FOOD POVERTY LINE JUMPS 53%

By Staff Reporter

 The October Food Poverty Line (FPL) jumped 54% to $271.48 from $176.61 recorded in September; latest figures from the Zimbabwe National Statistics Agency have shown.

The FPL represents the minimum consumption expenditure necessary to ensure that each household member can (if all expenditures were devoted to food) consume a minimum food basket representing 2 100 calories. An individual whose total consumption expenditure does not exceed the food poverty line is deemed poor.

Statistics also showed that the October 2019 FPL for an average of five persons in Zimbabwe stood at $1, 357.42, representing an increase of 54% when compared to the September 2019 figure of $883.03.

The Total Consumption Poverty Line (TCPL) for Zimbabwe stood at $631.90 per person in October 2019. This means that an individual required that much to purchase both non-food and food items as at October 2019 in order not to be deemed poor. This represents an increase of 44.2% when compared to the September 2019 figure of $438.32.

The TCPL for an average of five persons stood at $3, 159.52 in October 2019. This means that an average household required that much to purchase both food and non-food items for them not to be deemed poor. This represents an increase of 44.2% when compared to the September 2019 figure of $2, 191.62.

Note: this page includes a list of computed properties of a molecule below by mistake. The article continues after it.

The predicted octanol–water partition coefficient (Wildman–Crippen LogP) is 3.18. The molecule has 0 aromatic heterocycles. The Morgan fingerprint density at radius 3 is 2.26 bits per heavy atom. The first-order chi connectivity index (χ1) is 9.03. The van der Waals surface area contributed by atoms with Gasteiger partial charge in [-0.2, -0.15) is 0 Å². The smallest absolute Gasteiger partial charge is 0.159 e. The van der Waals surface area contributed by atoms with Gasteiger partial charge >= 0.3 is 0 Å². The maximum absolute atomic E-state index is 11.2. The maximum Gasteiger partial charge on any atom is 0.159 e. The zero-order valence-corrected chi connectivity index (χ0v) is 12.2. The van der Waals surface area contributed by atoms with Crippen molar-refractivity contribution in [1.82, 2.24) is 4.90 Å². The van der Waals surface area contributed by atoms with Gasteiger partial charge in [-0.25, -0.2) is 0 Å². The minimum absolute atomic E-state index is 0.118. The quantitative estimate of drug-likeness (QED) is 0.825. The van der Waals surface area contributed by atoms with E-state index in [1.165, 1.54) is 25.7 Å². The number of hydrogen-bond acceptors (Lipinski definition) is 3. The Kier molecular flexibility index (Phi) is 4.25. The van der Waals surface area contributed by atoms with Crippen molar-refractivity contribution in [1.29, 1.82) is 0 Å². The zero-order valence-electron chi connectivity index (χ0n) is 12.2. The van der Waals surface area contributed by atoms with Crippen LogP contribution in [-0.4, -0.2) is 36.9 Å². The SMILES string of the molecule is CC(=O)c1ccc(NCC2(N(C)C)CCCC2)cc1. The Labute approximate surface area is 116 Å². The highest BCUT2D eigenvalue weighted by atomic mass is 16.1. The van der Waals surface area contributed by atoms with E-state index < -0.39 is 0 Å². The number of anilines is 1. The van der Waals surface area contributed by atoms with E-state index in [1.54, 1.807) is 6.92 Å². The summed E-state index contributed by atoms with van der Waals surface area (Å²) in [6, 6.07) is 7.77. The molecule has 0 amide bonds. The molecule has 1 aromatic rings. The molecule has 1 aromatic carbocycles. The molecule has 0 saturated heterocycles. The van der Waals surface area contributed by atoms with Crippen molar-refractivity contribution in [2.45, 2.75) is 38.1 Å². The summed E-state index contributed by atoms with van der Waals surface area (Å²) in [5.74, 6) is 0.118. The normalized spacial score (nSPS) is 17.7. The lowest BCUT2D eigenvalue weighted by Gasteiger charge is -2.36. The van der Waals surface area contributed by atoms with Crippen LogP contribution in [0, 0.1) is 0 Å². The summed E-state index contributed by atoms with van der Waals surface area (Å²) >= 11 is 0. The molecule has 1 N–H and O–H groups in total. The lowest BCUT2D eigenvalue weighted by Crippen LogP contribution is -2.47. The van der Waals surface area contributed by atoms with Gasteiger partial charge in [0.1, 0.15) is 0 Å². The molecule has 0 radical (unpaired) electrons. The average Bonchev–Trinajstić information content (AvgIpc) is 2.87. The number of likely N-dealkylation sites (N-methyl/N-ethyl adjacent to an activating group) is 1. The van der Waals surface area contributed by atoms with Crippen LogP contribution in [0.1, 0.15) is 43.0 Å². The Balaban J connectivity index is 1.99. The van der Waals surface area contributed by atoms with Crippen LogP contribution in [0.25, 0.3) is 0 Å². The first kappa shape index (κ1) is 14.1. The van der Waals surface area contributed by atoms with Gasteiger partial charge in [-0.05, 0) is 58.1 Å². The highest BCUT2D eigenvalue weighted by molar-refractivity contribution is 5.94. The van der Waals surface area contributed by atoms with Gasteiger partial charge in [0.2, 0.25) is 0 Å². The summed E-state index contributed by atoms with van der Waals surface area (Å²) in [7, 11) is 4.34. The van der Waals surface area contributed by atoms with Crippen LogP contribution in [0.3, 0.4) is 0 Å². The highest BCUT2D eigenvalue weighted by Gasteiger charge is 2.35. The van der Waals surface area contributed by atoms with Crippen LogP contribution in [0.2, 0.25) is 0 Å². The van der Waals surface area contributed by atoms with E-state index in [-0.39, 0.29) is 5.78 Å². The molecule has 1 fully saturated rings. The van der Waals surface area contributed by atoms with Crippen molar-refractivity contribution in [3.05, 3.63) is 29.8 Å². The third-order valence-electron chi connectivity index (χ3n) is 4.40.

The TCPL, which is naturally higher than the FPL was derived using 2011/12 PICES data. It was derived by computing the non-food consumption expenditures of poor households whose consumption expenditures were just equal to the FPL. The amount was added to the FPL. The analysis uses the per capita consumption expenditure, and an average of five persons is used based on the average size of households as established by the 2012 Population Census.

The poverty datum lines vary by province as prices vary from place to place. The TCPL for an average household in October 2019 ranged from $2,904.00 in Mashonaland Central Province to $3, 359.00 in Matabeleland North Province. The differences are explained by differences in average prices in the provinces.

The quantities of commodities consumed at base year in the minimum needs basket which is consistent with the preferences of the poor individuals and households in Zimbabwe are fixed. The variations in the value of the basket are explained by changes in average prices.

The poverty datum line (PDL) represents the cost of a given standard of living that must be attained if a person is deemed not to be poor.

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